- The definite example of this, but Recycled In Space, is Warhammer 40,000. The language the Imperium speaks is both High and Low Gothic and much of the architecture is in the Gothic style. Even major battleships are in the same vaulted style.
- While the original Blood was straight-up gothic horror, Blood 2: The Chosen takes place in a future featuring a corporate-looking cult that runs around in hoverjets.
- Vampire the Masquerade Bloodlines provides a great translation of this trope into video game form.
- Dark was an attempt to re-bottle the success of Bloodlines and failed.
- The Devil May Cry series is a wonderful example of the genre with Dante being definitely a rebellious spirit, but it's not until DmC: Devil May Cry that the punk aspect takes centre stage.
- Dark Watch is a combination of this and Steam Punk.
- Bloodborne is a mixture of this, Gaslamp Fantasy, and Cosmic Horror Story.
- The Nasuverse. Tsukihime is this moreso than Fate/stay night, although the Heaven's Feel route of the latter dabbles in it what with Kotomine attempting to unleash Angra Mainyu, an unstoppable world-ending Eldritch Abomination that most people may know better as Ahriman.
- Umineko: When They Cry can be considered this. It's set in the 1980s, but there's definitely a lot more emphasis on the "gothic" than the "punk", taking many plot elements from 18th and 19th-century Gothic novels.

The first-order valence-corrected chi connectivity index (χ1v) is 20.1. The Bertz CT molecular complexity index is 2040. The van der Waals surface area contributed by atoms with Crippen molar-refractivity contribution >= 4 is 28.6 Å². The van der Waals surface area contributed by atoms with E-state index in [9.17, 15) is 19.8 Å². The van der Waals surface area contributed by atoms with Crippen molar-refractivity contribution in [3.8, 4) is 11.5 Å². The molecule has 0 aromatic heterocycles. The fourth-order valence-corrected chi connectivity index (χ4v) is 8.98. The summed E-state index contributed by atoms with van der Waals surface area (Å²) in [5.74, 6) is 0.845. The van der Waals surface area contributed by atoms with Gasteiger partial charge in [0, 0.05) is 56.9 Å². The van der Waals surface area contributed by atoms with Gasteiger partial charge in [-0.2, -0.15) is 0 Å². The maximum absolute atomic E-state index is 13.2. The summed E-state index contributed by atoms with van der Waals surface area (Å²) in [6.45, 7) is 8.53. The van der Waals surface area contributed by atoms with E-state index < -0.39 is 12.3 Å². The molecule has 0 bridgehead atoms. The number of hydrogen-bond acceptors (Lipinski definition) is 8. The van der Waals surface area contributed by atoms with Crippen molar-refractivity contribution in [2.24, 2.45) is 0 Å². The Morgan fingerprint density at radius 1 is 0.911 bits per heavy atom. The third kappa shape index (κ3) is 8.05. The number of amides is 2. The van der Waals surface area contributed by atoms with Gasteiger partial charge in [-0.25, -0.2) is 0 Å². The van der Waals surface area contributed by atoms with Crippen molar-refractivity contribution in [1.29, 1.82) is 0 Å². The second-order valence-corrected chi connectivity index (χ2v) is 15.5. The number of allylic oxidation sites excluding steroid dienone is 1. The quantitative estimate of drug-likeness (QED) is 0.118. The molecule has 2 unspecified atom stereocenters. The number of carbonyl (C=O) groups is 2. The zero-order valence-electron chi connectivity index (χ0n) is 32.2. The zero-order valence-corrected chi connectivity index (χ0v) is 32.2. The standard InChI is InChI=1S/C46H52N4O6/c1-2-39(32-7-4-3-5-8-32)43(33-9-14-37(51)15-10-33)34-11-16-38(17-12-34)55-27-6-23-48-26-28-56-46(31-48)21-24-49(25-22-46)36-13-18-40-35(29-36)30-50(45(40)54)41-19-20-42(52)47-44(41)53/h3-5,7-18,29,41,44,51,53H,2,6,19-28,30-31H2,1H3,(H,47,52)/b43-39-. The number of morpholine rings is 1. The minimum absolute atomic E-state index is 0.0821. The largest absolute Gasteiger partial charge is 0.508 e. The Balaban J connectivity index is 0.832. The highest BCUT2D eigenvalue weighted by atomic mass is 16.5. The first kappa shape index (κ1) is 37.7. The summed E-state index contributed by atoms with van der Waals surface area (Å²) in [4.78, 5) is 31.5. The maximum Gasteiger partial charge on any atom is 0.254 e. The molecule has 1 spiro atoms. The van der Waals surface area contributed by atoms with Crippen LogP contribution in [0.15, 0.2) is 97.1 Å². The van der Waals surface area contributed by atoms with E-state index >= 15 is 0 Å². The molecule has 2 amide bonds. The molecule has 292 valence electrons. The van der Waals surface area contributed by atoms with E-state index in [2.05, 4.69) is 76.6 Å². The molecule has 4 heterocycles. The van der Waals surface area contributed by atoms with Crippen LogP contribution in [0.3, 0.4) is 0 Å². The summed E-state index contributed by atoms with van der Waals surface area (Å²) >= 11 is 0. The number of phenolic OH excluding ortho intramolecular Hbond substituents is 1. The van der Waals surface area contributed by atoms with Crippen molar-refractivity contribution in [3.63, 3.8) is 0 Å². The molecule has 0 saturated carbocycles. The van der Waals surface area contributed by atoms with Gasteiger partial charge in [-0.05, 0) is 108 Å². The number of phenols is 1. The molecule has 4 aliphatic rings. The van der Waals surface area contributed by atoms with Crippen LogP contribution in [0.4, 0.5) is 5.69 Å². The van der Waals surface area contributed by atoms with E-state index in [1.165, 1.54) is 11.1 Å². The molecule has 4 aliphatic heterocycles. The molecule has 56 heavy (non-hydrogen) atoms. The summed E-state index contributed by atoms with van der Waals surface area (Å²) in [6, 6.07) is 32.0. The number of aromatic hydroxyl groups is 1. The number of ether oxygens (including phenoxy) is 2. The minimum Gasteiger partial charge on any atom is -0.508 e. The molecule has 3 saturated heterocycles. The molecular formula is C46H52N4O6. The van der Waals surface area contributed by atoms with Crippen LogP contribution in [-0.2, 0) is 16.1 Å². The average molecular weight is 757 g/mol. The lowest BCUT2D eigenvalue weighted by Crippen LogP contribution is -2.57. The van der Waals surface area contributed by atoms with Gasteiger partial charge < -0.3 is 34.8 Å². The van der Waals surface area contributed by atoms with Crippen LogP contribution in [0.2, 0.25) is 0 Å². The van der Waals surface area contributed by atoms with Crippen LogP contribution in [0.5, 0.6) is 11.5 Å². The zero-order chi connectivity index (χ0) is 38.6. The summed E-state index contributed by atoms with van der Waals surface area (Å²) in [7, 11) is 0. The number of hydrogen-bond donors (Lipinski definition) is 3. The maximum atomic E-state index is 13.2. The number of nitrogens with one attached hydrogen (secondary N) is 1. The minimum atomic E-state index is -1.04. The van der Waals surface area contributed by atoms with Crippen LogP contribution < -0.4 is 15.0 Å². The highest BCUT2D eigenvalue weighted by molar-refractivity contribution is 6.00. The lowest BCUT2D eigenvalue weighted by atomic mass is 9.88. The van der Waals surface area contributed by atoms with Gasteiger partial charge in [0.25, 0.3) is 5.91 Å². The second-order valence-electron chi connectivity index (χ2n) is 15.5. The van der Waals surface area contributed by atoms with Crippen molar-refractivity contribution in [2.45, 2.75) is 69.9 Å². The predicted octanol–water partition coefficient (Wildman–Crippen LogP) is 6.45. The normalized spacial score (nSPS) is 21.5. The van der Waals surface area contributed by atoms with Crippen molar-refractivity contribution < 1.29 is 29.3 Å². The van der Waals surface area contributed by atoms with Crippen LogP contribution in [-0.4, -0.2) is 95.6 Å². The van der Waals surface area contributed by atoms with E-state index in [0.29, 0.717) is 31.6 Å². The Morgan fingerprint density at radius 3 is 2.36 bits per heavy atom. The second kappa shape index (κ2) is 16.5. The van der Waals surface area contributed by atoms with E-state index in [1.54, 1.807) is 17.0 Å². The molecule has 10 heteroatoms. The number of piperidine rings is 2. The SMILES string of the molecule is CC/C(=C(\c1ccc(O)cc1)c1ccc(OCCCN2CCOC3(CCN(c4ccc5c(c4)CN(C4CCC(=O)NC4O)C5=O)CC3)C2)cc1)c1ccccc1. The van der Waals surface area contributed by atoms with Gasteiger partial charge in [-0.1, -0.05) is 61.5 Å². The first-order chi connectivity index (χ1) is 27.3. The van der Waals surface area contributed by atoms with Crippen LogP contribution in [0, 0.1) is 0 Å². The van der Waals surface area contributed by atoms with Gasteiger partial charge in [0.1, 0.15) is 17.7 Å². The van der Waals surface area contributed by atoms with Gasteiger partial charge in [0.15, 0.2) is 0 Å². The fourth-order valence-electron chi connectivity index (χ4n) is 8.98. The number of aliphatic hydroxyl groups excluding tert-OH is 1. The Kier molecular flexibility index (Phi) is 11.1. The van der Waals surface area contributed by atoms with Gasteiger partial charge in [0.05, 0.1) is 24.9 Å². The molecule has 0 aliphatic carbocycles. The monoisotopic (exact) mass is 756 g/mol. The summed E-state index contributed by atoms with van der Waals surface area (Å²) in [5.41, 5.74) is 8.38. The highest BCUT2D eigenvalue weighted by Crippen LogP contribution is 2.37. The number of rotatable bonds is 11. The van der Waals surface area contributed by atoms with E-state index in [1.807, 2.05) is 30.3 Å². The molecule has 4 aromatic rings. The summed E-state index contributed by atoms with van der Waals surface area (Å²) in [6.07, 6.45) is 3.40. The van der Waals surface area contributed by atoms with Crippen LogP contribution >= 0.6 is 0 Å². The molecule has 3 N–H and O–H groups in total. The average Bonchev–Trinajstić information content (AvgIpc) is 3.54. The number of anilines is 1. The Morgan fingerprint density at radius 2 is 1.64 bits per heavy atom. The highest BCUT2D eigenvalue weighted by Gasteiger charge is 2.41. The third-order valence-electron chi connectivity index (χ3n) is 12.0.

- Sekien no Inganock, a H-Game heavily influenced by this in conjunction with Steam Punk (a rare example that is combined with that trope). Basically, every characters in the game is seeped with gothic drawings, clothes and personality. The protagonist constantly have to slay monsters with his trusty companion spirit. The tone... angsty enough that it makes the daily life looks sad.
- Parodied in Arthur with "Dark Bunny," a caped crusader who fights crime in "a city that's always nighttime".
- In the Teen Titans episode "Fractured", after being endowed with reality-bending abilities, the grunge biker boy Johnny Rancid Gothic Punk-ifies Jump City, much to Raven's delight and later regret, after they've saved the day.